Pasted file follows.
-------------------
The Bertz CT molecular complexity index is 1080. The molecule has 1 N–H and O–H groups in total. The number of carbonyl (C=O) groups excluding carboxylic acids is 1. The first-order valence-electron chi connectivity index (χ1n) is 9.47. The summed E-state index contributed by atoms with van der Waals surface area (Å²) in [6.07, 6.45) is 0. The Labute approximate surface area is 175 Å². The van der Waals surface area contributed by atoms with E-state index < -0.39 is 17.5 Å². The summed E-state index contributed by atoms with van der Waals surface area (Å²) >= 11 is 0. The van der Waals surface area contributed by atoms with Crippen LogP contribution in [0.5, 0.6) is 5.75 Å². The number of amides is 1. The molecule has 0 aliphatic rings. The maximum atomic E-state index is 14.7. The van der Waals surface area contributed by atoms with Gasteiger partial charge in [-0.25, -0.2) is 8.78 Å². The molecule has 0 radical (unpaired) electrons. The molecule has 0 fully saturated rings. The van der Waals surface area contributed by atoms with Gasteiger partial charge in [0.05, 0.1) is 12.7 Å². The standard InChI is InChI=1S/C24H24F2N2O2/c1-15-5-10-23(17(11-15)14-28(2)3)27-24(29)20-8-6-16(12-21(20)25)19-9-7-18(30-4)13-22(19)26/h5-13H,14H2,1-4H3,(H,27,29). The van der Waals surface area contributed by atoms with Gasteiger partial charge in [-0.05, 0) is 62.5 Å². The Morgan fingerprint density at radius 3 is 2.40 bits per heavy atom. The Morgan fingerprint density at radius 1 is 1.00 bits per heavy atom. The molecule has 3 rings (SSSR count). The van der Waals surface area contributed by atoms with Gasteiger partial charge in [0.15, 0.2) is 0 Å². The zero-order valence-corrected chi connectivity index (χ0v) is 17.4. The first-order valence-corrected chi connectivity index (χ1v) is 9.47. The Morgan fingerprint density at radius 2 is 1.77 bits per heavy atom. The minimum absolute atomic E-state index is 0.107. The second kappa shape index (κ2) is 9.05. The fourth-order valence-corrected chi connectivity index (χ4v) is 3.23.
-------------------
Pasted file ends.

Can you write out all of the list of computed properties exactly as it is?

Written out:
The Bertz CT molecular complexity index is 1080. The molecule has 1 N–H and O–H groups in total. The number of carbonyl (C=O) groups excluding carboxylic acids is 1. The first-order valence-electron chi connectivity index (χ1n) is 9.47. The summed E-state index contributed by atoms with van der Waals surface area (Å²) in [6.07, 6.45) is 0. The Labute approximate surface area is 175 Å². The van der Waals surface area contributed by atoms with E-state index < -0.39 is 17.5 Å². The summed E-state index contributed by atoms with van der Waals surface area (Å²) >= 11 is 0. The van der Waals surface area contributed by atoms with Crippen LogP contribution in [0.5, 0.6) is 5.75 Å². The number of amides is 1. The molecule has 0 aliphatic rings. The maximum atomic E-state index is 14.7. The van der Waals surface area contributed by atoms with Gasteiger partial charge in [-0.25, -0.2) is 8.78 Å². The molecule has 0 radical (unpaired) electrons. The molecule has 0 fully saturated rings. The van der Waals surface area contributed by atoms with Gasteiger partial charge in [0.05, 0.1) is 12.7 Å². The standard InChI is InChI=1S/C24H24F2N2O2/c1-15-5-10-23(17(11-15)14-28(2)3)27-24(29)20-8-6-16(12-21(20)25)19-9-7-18(30-4)13-22(19)26/h5-13H,14H2,1-4H3,(H,27,29). The van der Waals surface area contributed by atoms with Gasteiger partial charge in [-0.05, 0) is 62.5 Å². The Morgan fingerprint density at radius 3 is 2.40 bits per heavy atom. The Morgan fingerprint density at radius 1 is 1.00 bits per heavy atom. The molecule has 3 rings (SSSR count). The van der Waals surface area contributed by atoms with Gasteiger partial charge in [0.15, 0.2) is 0 Å². The zero-order valence-corrected chi connectivity index (χ0v) is 17.4. The first-order valence-corrected chi connectivity index (χ1v) is 9.47. The Morgan fingerprint density at radius 2 is 1.77 bits per heavy atom. The minimum absolute atomic E-state index is 0.107. The second kappa shape index (κ2) is 9.05. The fourth-order valence-corrected chi connectivity index (χ4v) is 3.23.